What challenges do Ukrainian investors and startups face? Read in the interview
In early February, before the war started, the editors of PaySpace Magazine spoke with Nykyta Izmailov, founder and CEO of the N1 specialized fintech fund. However, a lot has changed since then. Thus, we asked Nykyta additional questions about managing the fund and projects in wartime, new investment checks, and how he thinks the situation in Ukrainian fintech will develop. More in the interview.
Note: N1 is a specialized fintech fund founded by Nykyta Izmailov. The fund’s portfolio includes sportbank mobile bank, innovative payment system Asquad, TRANSENIX, a startup with Tap to Phone technology, and other fintech projects.
Please, tell us what N1 does and how it differs from other investment funds. What is your focus?
First of all, N1 differs from other investment funds since we are a specialized fintech fund. We invest mainly in fintech projects or those somehow related to finance. When it comes to finances – we focus more on the technological aspects.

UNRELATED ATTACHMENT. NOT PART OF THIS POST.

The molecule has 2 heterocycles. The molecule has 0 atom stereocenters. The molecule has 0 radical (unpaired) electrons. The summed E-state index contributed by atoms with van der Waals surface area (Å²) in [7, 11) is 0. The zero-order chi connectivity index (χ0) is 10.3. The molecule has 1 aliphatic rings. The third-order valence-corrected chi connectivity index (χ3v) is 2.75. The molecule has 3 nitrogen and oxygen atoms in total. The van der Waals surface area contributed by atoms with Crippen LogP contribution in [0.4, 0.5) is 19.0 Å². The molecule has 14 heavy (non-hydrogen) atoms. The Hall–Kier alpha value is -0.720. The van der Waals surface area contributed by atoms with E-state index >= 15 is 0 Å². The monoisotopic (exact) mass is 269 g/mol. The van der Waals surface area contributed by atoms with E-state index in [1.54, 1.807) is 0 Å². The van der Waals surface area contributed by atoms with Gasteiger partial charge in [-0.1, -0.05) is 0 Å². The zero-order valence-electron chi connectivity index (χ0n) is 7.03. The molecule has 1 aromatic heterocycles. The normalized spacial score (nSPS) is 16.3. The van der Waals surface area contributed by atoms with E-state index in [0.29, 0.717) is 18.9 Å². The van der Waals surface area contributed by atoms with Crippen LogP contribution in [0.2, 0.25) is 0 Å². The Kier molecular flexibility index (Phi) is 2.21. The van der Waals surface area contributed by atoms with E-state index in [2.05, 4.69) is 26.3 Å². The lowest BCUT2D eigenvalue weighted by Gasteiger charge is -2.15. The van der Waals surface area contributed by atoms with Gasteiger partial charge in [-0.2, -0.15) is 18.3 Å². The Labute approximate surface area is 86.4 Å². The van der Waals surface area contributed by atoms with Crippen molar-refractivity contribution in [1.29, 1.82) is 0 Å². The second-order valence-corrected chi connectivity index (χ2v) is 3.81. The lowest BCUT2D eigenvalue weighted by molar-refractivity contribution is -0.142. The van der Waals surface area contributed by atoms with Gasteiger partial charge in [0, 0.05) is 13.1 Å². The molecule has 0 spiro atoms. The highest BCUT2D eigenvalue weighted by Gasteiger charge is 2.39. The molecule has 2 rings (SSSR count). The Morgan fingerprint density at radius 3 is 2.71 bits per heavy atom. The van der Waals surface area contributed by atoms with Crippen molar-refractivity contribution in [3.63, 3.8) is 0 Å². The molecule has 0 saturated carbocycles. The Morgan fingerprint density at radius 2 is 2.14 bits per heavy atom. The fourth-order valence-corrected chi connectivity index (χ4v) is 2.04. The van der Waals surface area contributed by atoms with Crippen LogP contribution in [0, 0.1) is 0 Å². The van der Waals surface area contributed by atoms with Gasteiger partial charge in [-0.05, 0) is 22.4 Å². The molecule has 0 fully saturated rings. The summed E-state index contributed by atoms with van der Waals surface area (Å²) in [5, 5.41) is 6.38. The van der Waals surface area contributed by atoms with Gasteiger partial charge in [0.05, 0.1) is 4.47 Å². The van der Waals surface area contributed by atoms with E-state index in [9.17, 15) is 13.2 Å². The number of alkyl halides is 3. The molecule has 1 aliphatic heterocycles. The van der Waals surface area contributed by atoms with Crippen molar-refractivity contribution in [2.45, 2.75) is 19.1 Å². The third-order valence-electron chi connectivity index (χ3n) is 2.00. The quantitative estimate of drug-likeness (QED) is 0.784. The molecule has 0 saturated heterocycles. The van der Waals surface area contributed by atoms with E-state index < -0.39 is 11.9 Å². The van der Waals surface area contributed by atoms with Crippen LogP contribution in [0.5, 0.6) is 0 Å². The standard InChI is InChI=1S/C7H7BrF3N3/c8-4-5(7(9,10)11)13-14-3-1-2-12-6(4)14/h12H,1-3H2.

I am also a shareholder in other funds without clear specialization. Here the principle of interaction is straightforward: if a project or startup meets the criteria, you buy a share.
However, if you are a specialized fund, especially if you claim to manage assets, you should be an expert in your specific industry. Then there should be a team that consists of many great specialists with deep expertise. Of course, you can’t gather such a team in one day. N1 is a clearly focused fund.
At the moment, we are operating with our own money. We are not blurring our focus on “vacuuming the market” for liquidity or attracting some external investors to amass funds. It is our own skill that we hone to place funds and manage companies.